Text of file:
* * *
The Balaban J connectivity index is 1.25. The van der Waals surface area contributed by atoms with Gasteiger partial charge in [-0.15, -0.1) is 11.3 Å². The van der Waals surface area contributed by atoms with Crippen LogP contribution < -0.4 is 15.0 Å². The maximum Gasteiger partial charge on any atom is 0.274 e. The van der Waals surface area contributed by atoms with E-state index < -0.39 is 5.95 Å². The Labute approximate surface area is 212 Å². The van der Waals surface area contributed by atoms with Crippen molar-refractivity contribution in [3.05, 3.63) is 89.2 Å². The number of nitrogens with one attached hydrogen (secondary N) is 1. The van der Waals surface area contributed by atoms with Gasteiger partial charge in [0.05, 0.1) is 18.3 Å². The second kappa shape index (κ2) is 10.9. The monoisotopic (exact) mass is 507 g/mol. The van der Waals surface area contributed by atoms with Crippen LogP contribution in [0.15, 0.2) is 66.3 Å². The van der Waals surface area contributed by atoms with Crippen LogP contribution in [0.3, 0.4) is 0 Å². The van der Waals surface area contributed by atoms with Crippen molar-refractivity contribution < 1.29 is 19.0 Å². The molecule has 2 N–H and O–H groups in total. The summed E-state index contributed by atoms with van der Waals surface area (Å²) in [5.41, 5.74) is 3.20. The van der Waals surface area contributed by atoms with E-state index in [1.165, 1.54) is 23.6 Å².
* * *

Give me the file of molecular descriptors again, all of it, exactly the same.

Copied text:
The Balaban J connectivity index is 1.25. The van der Waals surface area contributed by atoms with Gasteiger partial charge in [-0.15, -0.1) is 11.3 Å². The van der Waals surface area contributed by atoms with Crippen LogP contribution < -0.4 is 15.0 Å². The maximum Gasteiger partial charge on any atom is 0.274 e. The van der Waals surface area contributed by atoms with E-state index < -0.39 is 5.95 Å². The Labute approximate surface area is 212 Å². The van der Waals surface area contributed by atoms with Crippen molar-refractivity contribution in [3.05, 3.63) is 89.2 Å². The number of nitrogens with one attached hydrogen (secondary N) is 1. The van der Waals surface area contributed by atoms with Gasteiger partial charge in [0.05, 0.1) is 18.3 Å². The second kappa shape index (κ2) is 10.9. The monoisotopic (exact) mass is 507 g/mol. The van der Waals surface area contributed by atoms with Crippen LogP contribution in [0.15, 0.2) is 66.3 Å². The van der Waals surface area contributed by atoms with Crippen LogP contribution in [0.3, 0.4) is 0 Å². The van der Waals surface area contributed by atoms with Crippen molar-refractivity contribution < 1.29 is 19.0 Å². The molecule has 2 N–H and O–H groups in total. The summed E-state index contributed by atoms with van der Waals surface area (Å²) in [5.41, 5.74) is 3.20. The van der Waals surface area contributed by atoms with E-state index in [1.165, 1.54) is 23.6 Å².